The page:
First Two Pages + Two Bad Hamiltons = Too Good a Time!

AHM515-finalcoverI’m delighted to have a guest post over at The First Two Pages, a blog run by writer extraordinaire B.K. Stevens. Every week a novelist or story writer takes apart an opening they find instructive: the fits and starts of crafting it, how the hook became sharp, etc. In my case, I’ve taken apart the opening of my romp “Two Bad Hamiltons and a Hirsute Jackson,” recently in AHMM, and I go through how with short fiction two pages can be the entire set-up and beyond. It was years in finding what ultimately worked.

Go check it out if you liked Vi’s story or find the idea intriguing. And if you click over there, check out the many great other self-analyses of writer’s journey to finished product.

Thanks for having me over, Bonnie!

Caught on Podcast! Methodically Musing

It was my great honor last night to talk fiction with the wonderful Sherry Welton Wilds as she debuts her new show The Method and the Muse. What a great (and short!) session, and I hope those who listen get value for their time.

If I remember correctly, and this would be a new development, here’s some elaboration and errata:

– Sherry mentioned “First Rodeo,” published not so long ago at Kings River Life. I get more into the story and character here.

– I read from an oldie but goodie “Dark Days for the Professor.” I get more into the story here. And here’s the bit about deleting all those early words.

– My bit about setting up a story as akin to dealing the cards was paraphrased from an Ann Patchett talk. The image nails how to open directly or through foreshadowing when storytelling.

– I was asked about Poe’s Unity of Effect. It’s a thing, y’all.

– And remember, short stories get read in one sitting. They are Ending Delivery Systems, with the various elements building to deliver the Resonant Moment.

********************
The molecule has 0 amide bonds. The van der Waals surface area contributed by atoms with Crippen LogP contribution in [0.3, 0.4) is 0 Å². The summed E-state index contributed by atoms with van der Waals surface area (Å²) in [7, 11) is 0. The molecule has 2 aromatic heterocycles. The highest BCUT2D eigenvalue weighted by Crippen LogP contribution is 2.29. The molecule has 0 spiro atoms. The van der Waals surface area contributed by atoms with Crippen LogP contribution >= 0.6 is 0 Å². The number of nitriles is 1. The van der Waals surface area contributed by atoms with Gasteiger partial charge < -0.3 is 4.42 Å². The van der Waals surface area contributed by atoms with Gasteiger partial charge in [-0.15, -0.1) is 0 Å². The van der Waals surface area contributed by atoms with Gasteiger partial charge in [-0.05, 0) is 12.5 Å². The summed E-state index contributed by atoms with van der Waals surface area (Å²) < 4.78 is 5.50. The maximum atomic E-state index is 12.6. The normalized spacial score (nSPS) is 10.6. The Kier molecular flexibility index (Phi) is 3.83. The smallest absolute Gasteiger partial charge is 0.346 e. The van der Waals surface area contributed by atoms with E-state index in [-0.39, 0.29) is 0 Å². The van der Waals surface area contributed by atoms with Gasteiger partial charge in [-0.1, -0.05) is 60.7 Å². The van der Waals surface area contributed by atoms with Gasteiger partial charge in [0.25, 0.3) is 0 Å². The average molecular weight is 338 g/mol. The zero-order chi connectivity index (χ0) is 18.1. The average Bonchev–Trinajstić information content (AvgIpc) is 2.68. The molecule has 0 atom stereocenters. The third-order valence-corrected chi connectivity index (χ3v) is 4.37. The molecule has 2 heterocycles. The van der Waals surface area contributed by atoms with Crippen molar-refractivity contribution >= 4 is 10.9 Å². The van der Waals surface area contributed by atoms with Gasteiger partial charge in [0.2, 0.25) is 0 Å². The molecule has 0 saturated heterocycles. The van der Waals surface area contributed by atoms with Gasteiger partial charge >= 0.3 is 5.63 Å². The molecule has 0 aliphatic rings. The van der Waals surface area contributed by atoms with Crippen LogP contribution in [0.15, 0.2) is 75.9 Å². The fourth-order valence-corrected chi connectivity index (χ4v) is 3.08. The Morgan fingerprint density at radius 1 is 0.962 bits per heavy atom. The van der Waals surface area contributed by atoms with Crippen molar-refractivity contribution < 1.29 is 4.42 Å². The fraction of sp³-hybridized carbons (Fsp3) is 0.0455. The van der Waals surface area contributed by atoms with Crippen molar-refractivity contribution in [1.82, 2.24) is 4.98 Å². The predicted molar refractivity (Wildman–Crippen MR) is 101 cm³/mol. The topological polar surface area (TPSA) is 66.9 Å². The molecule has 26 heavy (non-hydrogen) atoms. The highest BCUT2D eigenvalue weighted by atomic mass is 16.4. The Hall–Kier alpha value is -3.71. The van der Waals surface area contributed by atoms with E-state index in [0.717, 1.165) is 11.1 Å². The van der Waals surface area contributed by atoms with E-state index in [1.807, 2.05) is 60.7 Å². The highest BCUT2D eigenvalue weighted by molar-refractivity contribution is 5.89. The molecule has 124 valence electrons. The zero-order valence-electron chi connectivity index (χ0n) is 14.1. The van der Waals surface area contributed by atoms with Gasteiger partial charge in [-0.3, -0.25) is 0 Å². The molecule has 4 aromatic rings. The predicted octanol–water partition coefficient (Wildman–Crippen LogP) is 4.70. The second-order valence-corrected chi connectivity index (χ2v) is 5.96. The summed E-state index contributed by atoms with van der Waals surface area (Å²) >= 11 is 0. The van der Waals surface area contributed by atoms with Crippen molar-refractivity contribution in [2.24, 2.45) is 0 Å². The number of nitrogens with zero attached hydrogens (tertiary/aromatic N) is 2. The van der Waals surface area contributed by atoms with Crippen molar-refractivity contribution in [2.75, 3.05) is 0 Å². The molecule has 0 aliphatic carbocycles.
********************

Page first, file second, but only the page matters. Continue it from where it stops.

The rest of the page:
– Yes, I am all about Dashiell Hammett’s The Maltese Falcon.

Shortstops, Libraries and Tyler Avenue

If you spent a weekend with the crew at Grandma Fischer’s, you spent it their way. Growing up, more than a few of my weekends went like this: Saturday night was Lawrence Welk, then whatever cop show was on, then everybody got to bed, on time. Sunday morning call came on time. And so forth until we trooped the three blocks to St. Raphael, on time. Afterward, and also on schedule, came the Krispy Kremes. Later, if the housework kept on schedule, the ladies would crack open a beer. Ah, Sunday.

Life on Tyler Avenue ran by ritual.

Great, you’re thinking, a fine story. But what does it have to do with writing?

The ritual part. For Grandma Fischer, the repeated practice of a productive weekend. For writers, a key to productivity.

Back then in Louisville, if you were a kid into baseball, you rooted for the Big Red Machine. Their shortstop was Dave Concepcion, a hell of player. He could field, he could run, and he could hit. And I can’t remember him ever stepping up to the plate without a lightning-quick Sign of the Cross. Baseball. It takes fast hands.